Spikes on most golf shoes are replaceable, being attached using one of two common methods: a thread or a twist lock. Two sizes of thread are in common use, called a "large thread" and "small thread". There are two common locking systems: Q-LOK and Tri-LOK (also called "Fast Twist"). The locking systems use a plastic thread which takes only about a half turn to lock.[1]
With our selection of golf sets available in a variety of styles and price points, you can guarantee that you’ll find just the right fit for the entire family. Whether you’re a beginner or expert golfer, we have golf club sets to match your skill level as well, so you can confidently master your game. Each of our complete sets includes woods, irons, and a putter. Search our complete golf set selection online or visit your nearest SCHEELS location and ask one of our SCHEELS experts to help.

Golf carts are vehicles used to transport golf bags and golfers along the golf course during a round of golf. Hand carts are designed to hold only the bag, and are used by players while walking along the course to relieve them of the weight of the bag. Carts that carry both player and bag are more common on public golf courses; most of these are powered by a battery and electric motors, though gasoline-powered carts are sometimes used by course staff, and some courses and players are beginning to explore alternatives such as bicycle-drawn carts.
Positional guides encompass a wide variety of devices meant to improve a player's stance or swing. Lasers attach to the shaft of a putter and project a "putting line" onto the ground. Specialized tapes attach to the clubhead and provide clues as to how the head is hitting the ground or the ball for future correction or club adjustment. These are also illegal in tournament play, but are invaluable while practicing.
A tee is an object (wooden or plastic) that is pushed into or placed on the ground to rest a ball on top of for an easier shot; however, this is only allowed for the first stroke (tee shot or drive) of each hole. Conventional golf tees are basically spikes with a small cup on the head to hold the ball, and are usually made of wood or plastic. Wooden tees are generally very inexpensive and quite disposable; a player may damage or break many of these during the course of a round. Plastic tees are generally more expensive but last longer. The length of tees varies according to the club intended to be used and by personal preference; longer tees (3-3.5") allow the player to position the ball higher off the ground while remaining stable when planted, and are generally used for modern deep-faced woods. They can be planted deeper for use with other clubs but then tend to break more often. Shorter tees (1.5-2.5") are suitable for irons and are more easily inserted and less easily broken than long tees. Other designs of tee exist; the "step tee" is milled or molded with a spool-shaped upper half, and so generally provides a consistent ball height from shot to shot. The "brush tee" uses a collection of stiff bristles instead of a cup to position the ball; the design is touted by its manufacturer as providing less interference to the ball or club at impact, for a straighter, longer flight.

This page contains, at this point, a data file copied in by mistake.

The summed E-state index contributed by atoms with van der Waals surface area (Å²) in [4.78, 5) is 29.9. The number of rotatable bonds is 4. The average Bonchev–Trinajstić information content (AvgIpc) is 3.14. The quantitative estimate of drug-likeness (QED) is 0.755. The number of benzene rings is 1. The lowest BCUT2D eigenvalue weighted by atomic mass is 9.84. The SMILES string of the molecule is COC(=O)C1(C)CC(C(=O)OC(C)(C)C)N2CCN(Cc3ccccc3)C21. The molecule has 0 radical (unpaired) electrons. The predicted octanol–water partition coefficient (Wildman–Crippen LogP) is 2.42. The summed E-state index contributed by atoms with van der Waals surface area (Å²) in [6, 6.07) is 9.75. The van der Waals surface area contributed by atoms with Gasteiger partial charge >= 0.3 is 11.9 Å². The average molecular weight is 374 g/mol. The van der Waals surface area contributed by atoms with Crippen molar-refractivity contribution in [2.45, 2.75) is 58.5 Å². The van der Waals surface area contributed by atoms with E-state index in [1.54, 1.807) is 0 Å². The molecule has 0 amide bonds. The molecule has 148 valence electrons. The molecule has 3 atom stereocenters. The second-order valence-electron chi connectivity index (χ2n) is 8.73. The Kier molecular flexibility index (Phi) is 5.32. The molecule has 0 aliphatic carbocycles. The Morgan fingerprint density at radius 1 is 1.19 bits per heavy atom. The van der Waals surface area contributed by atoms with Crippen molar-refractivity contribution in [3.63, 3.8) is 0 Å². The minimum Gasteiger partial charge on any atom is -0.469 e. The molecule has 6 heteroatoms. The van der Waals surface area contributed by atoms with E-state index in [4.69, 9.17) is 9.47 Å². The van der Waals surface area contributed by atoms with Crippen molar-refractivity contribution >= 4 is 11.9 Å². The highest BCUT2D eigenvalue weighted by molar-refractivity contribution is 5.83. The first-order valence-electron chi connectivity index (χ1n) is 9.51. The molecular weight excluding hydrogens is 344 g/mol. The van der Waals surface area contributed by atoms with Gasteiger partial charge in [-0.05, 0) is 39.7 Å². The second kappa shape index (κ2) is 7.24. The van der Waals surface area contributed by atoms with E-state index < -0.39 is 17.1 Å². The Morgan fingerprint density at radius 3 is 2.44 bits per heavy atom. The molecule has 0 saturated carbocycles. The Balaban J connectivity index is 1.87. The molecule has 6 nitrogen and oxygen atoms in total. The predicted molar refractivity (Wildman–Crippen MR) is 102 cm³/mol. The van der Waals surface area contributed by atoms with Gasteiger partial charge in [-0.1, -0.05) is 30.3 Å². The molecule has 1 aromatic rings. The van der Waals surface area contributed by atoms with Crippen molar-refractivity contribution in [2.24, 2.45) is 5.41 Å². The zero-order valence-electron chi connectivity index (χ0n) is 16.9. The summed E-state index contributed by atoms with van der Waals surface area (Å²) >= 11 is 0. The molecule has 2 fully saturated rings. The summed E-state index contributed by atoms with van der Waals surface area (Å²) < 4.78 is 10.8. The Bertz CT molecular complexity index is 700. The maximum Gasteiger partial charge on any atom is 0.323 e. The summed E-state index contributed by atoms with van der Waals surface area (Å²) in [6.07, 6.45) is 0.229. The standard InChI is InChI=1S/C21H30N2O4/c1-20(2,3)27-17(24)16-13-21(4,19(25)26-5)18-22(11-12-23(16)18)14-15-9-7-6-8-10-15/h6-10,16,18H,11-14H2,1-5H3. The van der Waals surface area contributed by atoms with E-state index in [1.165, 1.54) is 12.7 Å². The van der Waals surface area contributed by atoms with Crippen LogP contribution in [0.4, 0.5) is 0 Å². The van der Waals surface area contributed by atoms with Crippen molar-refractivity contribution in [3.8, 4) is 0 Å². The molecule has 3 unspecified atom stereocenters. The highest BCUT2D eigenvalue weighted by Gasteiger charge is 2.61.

Alternately, the rules allow for a mound of sand to be used for the same function, also only on the first shot. Before the invention of the wooden spike tee, this was the only accepted method of lifting the ball for the initial shot. This is rarely done in modern times, as a tee is easier to place, hit from, and recover, but some courses prohibit the use of tees either for traditional reasons, or because a swing that hits the tee will drive it into or rip it out of the ground, resulting in damage to the turf of the tee-box. Tees also create litter if discarded incorrectly when broken.

Customers get a 460cc driver, a 3-wood, a hybrid, irons 5 through 9 and a pitching wedge. This set does not have a putter but does include head coverings. Amazon reviewers comment on the high quality of these beginner clubs and how low the price point is. Users agree on the excellence of the Pinemeadow irons​ but disagree about how much they like the driver and woods.


Customers get a 460cc driver, a 3-wood, a hybrid, irons 5 through 9 and a pitching wedge. This set does not have a putter but does include head coverings. Amazon reviewers comment on the high quality of these beginner clubs and how low the price point is. Users agree on the excellence of the Pinemeadow irons​ but disagree about how much they like the driver and woods.
A tee is an object (wooden or plastic) that is pushed into or placed on the ground to rest a ball on top of for an easier shot; however, this is only allowed for the first stroke (tee shot or drive) of each hole. Conventional golf tees are basically spikes with a small cup on the head to hold the ball, and are usually made of wood or plastic. Wooden tees are generally very inexpensive and quite disposable; a player may damage or break many of these during the course of a round. Plastic tees are generally more expensive but last longer. The length of tees varies according to the club intended to be used and by personal preference; longer tees (3-3.5") allow the player to position the ball higher off the ground while remaining stable when planted, and are generally used for modern deep-faced woods. They can be planted deeper for use with other clubs but then tend to break more often. Shorter tees (1.5-2.5") are suitable for irons and are more easily inserted and less easily broken than long tees. Other designs of tee exist; the "step tee" is milled or molded with a spool-shaped upper half, and so generally provides a consistent ball height from shot to shot. The "brush tee" uses a collection of stiff bristles instead of a cup to position the ball; the design is touted by its manufacturer as providing less interference to the ball or club at impact, for a straighter, longer flight.